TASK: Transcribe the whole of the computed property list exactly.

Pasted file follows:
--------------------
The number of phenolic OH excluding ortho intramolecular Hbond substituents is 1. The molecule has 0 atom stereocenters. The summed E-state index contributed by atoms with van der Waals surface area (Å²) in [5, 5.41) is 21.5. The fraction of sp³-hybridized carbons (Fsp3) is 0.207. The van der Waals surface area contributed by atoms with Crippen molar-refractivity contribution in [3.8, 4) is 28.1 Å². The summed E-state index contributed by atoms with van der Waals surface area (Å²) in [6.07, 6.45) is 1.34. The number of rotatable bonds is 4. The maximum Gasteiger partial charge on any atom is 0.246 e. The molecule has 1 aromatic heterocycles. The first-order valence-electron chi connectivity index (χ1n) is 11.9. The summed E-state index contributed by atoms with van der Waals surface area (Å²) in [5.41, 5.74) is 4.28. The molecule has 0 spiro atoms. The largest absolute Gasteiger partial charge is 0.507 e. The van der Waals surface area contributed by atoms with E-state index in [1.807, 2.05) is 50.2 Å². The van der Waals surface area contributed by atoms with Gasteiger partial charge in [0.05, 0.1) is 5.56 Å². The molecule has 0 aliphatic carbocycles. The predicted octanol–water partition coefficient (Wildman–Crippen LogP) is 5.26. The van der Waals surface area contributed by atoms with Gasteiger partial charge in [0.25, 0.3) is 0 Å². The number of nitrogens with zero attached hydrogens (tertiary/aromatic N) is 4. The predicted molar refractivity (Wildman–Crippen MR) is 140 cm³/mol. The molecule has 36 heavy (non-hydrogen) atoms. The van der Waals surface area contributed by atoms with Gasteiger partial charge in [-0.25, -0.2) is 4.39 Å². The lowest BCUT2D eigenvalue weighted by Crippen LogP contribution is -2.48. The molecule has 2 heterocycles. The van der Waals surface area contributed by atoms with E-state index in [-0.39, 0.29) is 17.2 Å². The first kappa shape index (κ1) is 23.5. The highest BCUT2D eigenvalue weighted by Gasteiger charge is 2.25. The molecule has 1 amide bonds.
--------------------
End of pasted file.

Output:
The number of phenolic OH excluding ortho intramolecular Hbond substituents is 1. The molecule has 0 atom stereocenters. The summed E-state index contributed by atoms with van der Waals surface area (Å²) in [5, 5.41) is 21.5. The fraction of sp³-hybridized carbons (Fsp3) is 0.207. The van der Waals surface area contributed by atoms with Crippen molar-refractivity contribution in [3.8, 4) is 28.1 Å². The summed E-state index contributed by atoms with van der Waals surface area (Å²) in [6.07, 6.45) is 1.34. The number of rotatable bonds is 4. The maximum Gasteiger partial charge on any atom is 0.246 e. The molecule has 1 aromatic heterocycles. The first-order valence-electron chi connectivity index (χ1n) is 11.9. The summed E-state index contributed by atoms with van der Waals surface area (Å²) in [5.41, 5.74) is 4.28. The molecule has 0 spiro atoms. The largest absolute Gasteiger partial charge is 0.507 e. The van der Waals surface area contributed by atoms with E-state index in [1.807, 2.05) is 50.2 Å². The van der Waals surface area contributed by atoms with Gasteiger partial charge in [0.05, 0.1) is 5.56 Å². The molecule has 0 aliphatic carbocycles. The predicted octanol–water partition coefficient (Wildman–Crippen LogP) is 5.26. The van der Waals surface area contributed by atoms with Gasteiger partial charge in [0.25, 0.3) is 0 Å². The number of nitrogens with zero attached hydrogens (tertiary/aromatic N) is 4. The predicted molar refractivity (Wildman–Crippen MR) is 140 cm³/mol. The molecule has 36 heavy (non-hydrogen) atoms. The van der Waals surface area contributed by atoms with Gasteiger partial charge in [-0.25, -0.2) is 4.39 Å². The lowest BCUT2D eigenvalue weighted by Crippen LogP contribution is -2.48. The molecule has 2 heterocycles. The van der Waals surface area contributed by atoms with E-state index in [-0.39, 0.29) is 17.2 Å². The first kappa shape index (κ1) is 23.5. The highest BCUT2D eigenvalue weighted by Gasteiger charge is 2.25. The molecule has 1 amide bonds.